The building blocks or units of the Qur'an which have been mentioned or alluded to above cover the major part of the Qur'an, the framework of the Qur'anic discourse. There are other units in the Qur'an which will not be focussed upon in this work. These may be divided into two classes. The first pertains to rituals: fasting, food restrictions and pilgrimage. These rituals, especially those of the pilgrimage (Hajj), were well established and based on ancient rituals which were part and parcel of the annual festivities in Mecca and its surroundings as well as across the whole of the Arabian Peninsula and its periphery. All that Muhammad has done is to de-paganise these rituals to fit the new outlook. The second category pertains to what may be termed application units, which deal with some aspects of social regulations like inheritance, punishment, marriage and divorce, and so on, which needed immediate attention. These instructions are applications of the principles in the light of customs and circumstances of the local people at the time, and are couched in a preaching manner stressing the observance of the consciousness of God when applying them. To fruitfully discuss them would take us beyond our main objective, since that would entail the enquiry into the prevalent social conditions at that time.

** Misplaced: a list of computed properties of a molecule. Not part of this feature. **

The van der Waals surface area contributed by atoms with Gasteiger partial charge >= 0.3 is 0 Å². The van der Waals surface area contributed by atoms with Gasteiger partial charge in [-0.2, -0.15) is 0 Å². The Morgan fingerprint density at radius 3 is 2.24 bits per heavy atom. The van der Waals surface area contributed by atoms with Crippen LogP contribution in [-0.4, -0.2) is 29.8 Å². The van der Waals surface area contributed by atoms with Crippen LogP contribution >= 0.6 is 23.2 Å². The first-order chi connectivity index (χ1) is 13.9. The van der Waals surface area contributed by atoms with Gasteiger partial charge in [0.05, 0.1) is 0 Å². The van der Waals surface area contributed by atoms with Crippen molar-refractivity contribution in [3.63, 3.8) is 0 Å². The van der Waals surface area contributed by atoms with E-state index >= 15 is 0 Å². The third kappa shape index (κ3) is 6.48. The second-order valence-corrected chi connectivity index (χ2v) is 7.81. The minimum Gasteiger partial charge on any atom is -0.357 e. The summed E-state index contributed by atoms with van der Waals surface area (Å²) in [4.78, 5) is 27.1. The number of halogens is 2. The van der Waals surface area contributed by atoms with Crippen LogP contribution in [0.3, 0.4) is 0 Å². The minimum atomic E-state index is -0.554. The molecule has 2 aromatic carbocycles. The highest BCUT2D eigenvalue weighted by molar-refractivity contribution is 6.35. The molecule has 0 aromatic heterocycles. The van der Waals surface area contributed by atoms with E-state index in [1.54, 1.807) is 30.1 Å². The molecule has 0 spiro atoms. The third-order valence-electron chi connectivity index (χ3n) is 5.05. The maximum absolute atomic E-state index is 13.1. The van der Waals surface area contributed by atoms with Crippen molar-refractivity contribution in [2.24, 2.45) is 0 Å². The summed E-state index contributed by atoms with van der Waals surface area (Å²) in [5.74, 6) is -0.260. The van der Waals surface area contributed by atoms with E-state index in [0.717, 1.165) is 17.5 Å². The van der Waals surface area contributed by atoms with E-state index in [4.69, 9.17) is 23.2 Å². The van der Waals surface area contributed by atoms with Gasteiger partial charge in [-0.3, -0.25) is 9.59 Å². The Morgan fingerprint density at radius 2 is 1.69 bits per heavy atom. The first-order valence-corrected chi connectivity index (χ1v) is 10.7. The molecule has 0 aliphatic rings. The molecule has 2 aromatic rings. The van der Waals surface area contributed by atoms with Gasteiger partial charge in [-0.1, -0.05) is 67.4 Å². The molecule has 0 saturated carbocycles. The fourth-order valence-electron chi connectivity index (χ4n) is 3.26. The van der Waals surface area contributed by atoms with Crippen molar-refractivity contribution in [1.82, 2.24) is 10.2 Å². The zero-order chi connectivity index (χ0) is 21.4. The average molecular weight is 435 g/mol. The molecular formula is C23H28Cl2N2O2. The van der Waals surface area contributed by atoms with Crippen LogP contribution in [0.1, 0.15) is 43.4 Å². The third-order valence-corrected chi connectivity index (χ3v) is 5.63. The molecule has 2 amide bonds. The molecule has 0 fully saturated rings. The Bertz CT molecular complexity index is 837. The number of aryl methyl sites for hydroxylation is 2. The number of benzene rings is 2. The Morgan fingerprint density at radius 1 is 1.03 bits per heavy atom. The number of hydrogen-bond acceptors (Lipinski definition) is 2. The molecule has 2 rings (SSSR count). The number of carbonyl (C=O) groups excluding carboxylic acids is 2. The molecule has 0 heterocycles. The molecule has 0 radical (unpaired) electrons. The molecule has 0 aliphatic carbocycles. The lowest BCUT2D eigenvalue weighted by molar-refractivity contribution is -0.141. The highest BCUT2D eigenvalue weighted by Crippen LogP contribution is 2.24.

- Source: Mohammad Abu-Hamdiyyah, The Qur'An: An Introduction. Routledge, London. 2000. Page 45 - 48